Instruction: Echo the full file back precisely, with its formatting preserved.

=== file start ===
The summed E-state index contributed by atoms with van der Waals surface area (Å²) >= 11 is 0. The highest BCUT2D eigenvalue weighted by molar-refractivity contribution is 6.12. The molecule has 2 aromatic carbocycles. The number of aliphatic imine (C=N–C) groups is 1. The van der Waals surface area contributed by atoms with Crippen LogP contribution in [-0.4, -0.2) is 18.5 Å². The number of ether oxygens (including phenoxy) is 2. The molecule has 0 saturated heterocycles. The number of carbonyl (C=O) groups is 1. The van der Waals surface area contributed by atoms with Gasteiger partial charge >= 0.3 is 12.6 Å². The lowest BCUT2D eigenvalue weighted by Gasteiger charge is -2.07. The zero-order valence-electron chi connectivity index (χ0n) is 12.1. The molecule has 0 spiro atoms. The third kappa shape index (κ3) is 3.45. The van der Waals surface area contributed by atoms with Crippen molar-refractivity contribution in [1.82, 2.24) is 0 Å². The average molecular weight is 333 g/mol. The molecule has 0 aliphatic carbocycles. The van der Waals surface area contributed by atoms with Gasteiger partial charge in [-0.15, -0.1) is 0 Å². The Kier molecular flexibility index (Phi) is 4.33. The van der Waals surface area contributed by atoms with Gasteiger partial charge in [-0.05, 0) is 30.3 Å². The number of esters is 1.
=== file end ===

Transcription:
The summed E-state index contributed by atoms with van der Waals surface area (Å²) >= 11 is 0. The highest BCUT2D eigenvalue weighted by molar-refractivity contribution is 6.12. The molecule has 2 aromatic carbocycles. The number of aliphatic imine (C=N–C) groups is 1. The van der Waals surface area contributed by atoms with Crippen LogP contribution in [-0.4, -0.2) is 18.5 Å². The number of ether oxygens (including phenoxy) is 2. The molecule has 0 saturated heterocycles. The number of carbonyl (C=O) groups is 1. The van der Waals surface area contributed by atoms with Gasteiger partial charge >= 0.3 is 12.6 Å². The lowest BCUT2D eigenvalue weighted by Gasteiger charge is -2.07. The zero-order valence-electron chi connectivity index (χ0n) is 12.1. The molecule has 0 spiro atoms. The third kappa shape index (κ3) is 3.45. The van der Waals surface area contributed by atoms with Crippen molar-refractivity contribution in [1.82, 2.24) is 0 Å². The average molecular weight is 333 g/mol. The molecule has 0 aliphatic carbocycles. The van der Waals surface area contributed by atoms with Gasteiger partial charge in [-0.15, -0.1) is 0 Å². The Kier molecular flexibility index (Phi) is 4.33. The van der Waals surface area contributed by atoms with Gasteiger partial charge in [-0.05, 0) is 30.3 Å². The number of esters is 1.